93% of employees are willing to stay with a company if it invests into their careers, according to Zavvy. It’s obvious that investing in your employees communicates you value and appreciate them, but there are numerous methods you can use to convey your level of investment.
Turnover is often higher at organizations where employees feel disengaged or burnt out at work. This can be due to a lack of opportunities, work-life balance or recognition for a job well done.
Link Training to a Career Ladder
While training your team members naturally makes them better at their jobs, make sure you are providing them access to the next level of professional development that would allow them to advance within your landscape company.
If you’re getting complaints from staff about them feeling stagnant, make sure your career ladder is transparent and outlines next steps they can take to elevate themselves.
For instance, Russell Landscape Group has Russell Landscape University, which is an online platform team members can access to learn about everything from proper string trimming techniques to business management practices. Each employee has their own account and Russell Landscape Group can track which training modules they have completed.
Aiello Landscape ties their training to raises, where employees have to pass knowledge checkpoints at certain year marks.
“The employees are motivated to grow and get more money by passing more training tests,” says Tommy Aiello, owner of the company.
At Martin Landscape, they advertise new job openings within the company, before looking outside of the organization.
“We want everybody in the company to know what positions we have available and how you get to the next level,” says Wade Martin, owner of Martin Landscape. “Do you need to be certified in pesticides? Are you going to be a spray tech? Great, we’re going to give you the books, and we’re going teach you how to pass the test to get your pesticide license so we can move you out.”
Offer 4-Day Workweeks
Another way to show your commitment to your people is to move to a 4/10 work schedule. This provides a three-day weekend for employees who can spend more time with their families and enjoy a longer break from their work.
“The team loved it,” says Kelly Slater, VP of Pleasant Landscapes. “They had been accustomed to working 8-11 hours per day anyway during our peak season so the official rollout of the new schedule really didn’t change too much for them. I think knowing they had that 3-day weekend to look forward to really improved morale and I noticed a slight increase on their motivation too.”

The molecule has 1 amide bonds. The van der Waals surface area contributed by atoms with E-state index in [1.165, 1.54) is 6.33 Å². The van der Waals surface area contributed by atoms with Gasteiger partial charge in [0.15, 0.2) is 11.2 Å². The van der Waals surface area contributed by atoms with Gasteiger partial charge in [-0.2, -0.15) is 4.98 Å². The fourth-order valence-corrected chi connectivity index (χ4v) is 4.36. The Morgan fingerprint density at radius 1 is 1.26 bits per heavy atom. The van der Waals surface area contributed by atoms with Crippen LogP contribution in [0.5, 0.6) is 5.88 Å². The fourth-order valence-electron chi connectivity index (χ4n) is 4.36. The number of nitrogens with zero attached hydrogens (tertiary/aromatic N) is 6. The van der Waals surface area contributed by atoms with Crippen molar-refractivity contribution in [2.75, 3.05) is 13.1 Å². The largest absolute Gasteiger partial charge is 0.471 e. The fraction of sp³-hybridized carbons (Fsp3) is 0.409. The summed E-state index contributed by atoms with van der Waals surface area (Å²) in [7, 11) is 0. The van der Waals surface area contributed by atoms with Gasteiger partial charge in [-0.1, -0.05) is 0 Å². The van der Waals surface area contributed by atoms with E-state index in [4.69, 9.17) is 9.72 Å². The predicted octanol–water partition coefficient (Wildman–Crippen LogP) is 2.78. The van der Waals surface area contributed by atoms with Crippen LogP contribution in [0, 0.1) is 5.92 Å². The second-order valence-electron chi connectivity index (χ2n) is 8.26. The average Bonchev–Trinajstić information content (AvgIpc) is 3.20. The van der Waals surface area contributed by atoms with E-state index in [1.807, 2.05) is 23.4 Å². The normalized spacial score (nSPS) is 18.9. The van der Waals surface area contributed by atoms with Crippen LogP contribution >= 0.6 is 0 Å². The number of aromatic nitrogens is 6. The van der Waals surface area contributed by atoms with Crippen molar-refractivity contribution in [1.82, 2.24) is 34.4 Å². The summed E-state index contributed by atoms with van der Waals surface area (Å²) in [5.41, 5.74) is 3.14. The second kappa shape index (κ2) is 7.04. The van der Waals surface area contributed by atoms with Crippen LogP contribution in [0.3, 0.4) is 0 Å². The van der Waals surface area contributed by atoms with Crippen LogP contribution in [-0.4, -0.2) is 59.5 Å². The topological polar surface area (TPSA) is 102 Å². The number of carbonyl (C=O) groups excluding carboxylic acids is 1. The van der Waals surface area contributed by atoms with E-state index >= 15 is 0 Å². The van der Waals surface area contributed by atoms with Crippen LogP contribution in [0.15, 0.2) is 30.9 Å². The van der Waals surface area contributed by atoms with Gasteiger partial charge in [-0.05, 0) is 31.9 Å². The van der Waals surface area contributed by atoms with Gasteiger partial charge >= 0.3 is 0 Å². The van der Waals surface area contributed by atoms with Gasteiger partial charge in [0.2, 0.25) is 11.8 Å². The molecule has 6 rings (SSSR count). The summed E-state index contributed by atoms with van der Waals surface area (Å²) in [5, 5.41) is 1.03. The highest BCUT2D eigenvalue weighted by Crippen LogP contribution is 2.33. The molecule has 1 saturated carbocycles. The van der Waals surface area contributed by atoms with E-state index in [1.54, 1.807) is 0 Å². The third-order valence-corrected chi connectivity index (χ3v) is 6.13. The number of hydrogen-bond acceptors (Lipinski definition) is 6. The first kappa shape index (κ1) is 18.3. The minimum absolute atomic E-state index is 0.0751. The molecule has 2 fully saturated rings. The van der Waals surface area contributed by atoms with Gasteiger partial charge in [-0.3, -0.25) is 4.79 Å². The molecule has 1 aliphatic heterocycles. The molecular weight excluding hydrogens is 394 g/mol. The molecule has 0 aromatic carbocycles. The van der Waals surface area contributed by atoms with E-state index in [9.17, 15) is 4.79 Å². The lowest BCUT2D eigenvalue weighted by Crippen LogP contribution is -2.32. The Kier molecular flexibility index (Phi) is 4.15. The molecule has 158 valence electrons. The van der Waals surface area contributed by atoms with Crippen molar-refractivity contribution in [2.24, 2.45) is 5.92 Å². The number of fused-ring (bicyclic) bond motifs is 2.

This isn’t a change that should be adopted on a whim as it may not be the best fit for your specific landscape operation. It’s a good idea to poll your staff prior to making a shift as some landscape companies found their staff had young children and they wanted to be home by 5:30 p.m.
“As their children got older and more independent there was more flexibility to their schedules,” says Bill Gardocki, former owner of Interstate Landscape. “We approached the topic again in 2013 and there was much more acceptance of the idea of the 4-day workweek. The appeal of 3-day weekends had become very enticing.”
Care About Their Well-Being
It’s hard for employees to find a desire to stay with a landscape company long-term when they feel they are just a cog in the machine. Taking the time to care about your team’s overall well-being instead of just their productivity can significantly impact company morale.
Sun Valley Landscaping currently shows their investment in their staff’s well-being by subscribing to their Chamber of Commerce’s Navigator program. This program connects employees with a Navigator who can support them through anything that might keep them from being physically or mentally present at work. This could include anything from challenges with personal finance, getting a driver’s license, having legal trouble, getting a loan, finding affordable childcare and much more.
Similarly, Ables Landscapes has a Dream Manager on staff who meets with employees every six weeks for a dream session where they discuss life goals, like improving their credit score or buying a house. Their life coach works behind the scenes to help make the connections for Ables’s employees who either don’t have time or don’t know how.
“We view the Dream Manager position as one of the key ways we serve our people, but one of the cool benefits is that it naturally builds buy-in and loyalty, which has led to less turnover,” says Mark Ables, president and CEO of Ables Landscapes.
Recognize and Reward Your Team
Last but certainly not least, don’t forget to show your team your appreciation of them. You can do this through various recognition and incentive programs. For instance, Green Lawn Fertilizing has a safety incentive program that awards one of their employees with the strongest safety record with a new Ford F-150 truck.
You can also show your gratitude through monetary gifts as well. When Ruppert Landscape partnered with investment firm Knox Lane, 1,200 employees received bonuses ranging from $7,000 to just over $200,000 with the proceeds from the partnership.
“Everyone receiving this bonus was instrumental in helping create the value that we’ve been able to realize,” says Craig Ruppert, CEO of the company. “This bonus is money that is well-deserved and a way for us to acknowledge the value of our teams’ contributions and the essential role that they will play in our company’s future.”